“And I don’t want you to regret leaving,” she said. She lifted her hands and clasped them gently in front of her. She had drawn out of me the conclusion she was working toward. Regret. She fully believed I was going to regret this decision.
“I don’t think I will. Professor, I am not myself here. I do not feel good about the person I am when I am here. I didn’t want to come back, and not getting into a sorority is not the reason I am leaving.” I was so desperately trying to articulate the longing I felt to move down a different path in life.
“Are you sure this is the decision you want to make? You could go back to your dorm and discuss it with your friends?” She wanted so badly for me to stay. People who believe in Miami believe desperately in all that it has to offer.
“No Maam, I think my decision is final.”
She rose. She seemed slightly perturbed that she had not talked me out of my decision. Perhaps she talked everyone into staying, and on most days, she probably would have compelled me to do the same. However, for the first time in my life, I was putting my well-being first. I was not worrying about what everyone was going to think. I was not worried about how this would appear. For over a year, the only person I had been disappointing and letting down was myself.
She escorted me out of her office and spoke quietly to her secretary. When she finished, she stuck out her hand. “Jan will be getting you the forms that you need. Good luck, Dear.” We shook hands and I didn’t exactly feel that she meant it. Her grasp was limp and distant.
Within minutes, Jan had a F124 filled out and I was signing a triplicate form of my intent to withdraw, confirming that Dr. Joyce Dwight had offered me counsel. A formality I am sure, so that I could not come back and sue, saying no one had tried to stop me. Jan handed me the pink copy, and she wished me luck. She seemed intrigued by me; she watched me until I was all the way out the door.
Outside, I felt the sun beat down on me as I headed back to the administration building. Inside, the line was unusually short, which made me feel a sudden quiver in my belly. Was I really doing this? I inched closer to the three barred windows. Who was I going to tell first? How was I going to break the news to Mom and Dad? What exactly was I going to do when I got home? I was being besieged by inner thought when I heard “Next please” and realized that the same curly-haired woman who I had spoken with earlier was looking at me. I was the Next Please.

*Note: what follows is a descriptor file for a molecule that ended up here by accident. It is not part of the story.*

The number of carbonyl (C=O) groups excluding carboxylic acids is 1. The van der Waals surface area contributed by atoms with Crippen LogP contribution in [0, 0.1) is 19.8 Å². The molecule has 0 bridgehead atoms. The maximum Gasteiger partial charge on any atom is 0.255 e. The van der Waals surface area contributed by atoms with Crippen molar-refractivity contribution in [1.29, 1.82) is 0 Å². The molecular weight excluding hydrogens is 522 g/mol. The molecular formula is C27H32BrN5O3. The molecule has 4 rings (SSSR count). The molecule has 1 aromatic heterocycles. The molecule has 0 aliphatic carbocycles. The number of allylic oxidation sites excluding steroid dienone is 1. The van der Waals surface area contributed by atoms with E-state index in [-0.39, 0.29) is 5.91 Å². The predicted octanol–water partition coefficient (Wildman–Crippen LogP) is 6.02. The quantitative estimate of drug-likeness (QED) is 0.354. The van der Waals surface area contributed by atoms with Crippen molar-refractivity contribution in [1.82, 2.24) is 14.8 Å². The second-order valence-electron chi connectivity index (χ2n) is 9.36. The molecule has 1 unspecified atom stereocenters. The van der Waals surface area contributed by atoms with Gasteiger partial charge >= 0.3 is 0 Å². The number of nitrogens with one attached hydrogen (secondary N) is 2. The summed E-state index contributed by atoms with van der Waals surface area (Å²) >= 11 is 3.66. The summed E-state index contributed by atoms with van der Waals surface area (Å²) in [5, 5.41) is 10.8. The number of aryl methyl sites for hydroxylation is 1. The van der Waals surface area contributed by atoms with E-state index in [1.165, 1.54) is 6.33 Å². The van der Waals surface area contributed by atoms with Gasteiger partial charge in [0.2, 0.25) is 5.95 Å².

“Hello again,” I said with a smile, sliding the pink copy of the F124 toward her. She read through it quickly and grabbed another form. Very business-like we went through the drill: full name, permanent address, social security number, campus address, etc. Within minutes, she had all the information she needed. “Sign here,” she said without a smile, sliding another form under the bar.
I signed the sheet and slid it back. She tore off the last page of the triplicate copy and slid it toward me. For the first time in minutes, she looked me in the eyes. “Ms. Dworznik, you are officially withdrawn from Miami University. You will receive a 90% refund check in the mail within the next three weeks. You have 72 hours to evacuate the dorms. Your meal card will be discontinued at this time. You are withdrawn from all classes and will need to reapply for admission if you decide to return to this university. Do you have any questions?” She had a vehement tone and fire behind her eyes. It was like she was personally offended that I was leaving.
“Not a one. Thank you for your time.” I smiled. I took my forms and walked away. I held my head high as I exited the administration building for the last time. I had done it: the unexpected. Of course, once my friends and family found out, everyone thought my decision was a cry for help; it was so unlike me. It was the move of a malcontent, an ill-adjusted adolescent.
It took years for anyone to realize that this decision was what catapulted me into adulthood. I stood as an individual on my own that day; I made a decision; I followed through with that decision, and I never regretted it for a minute.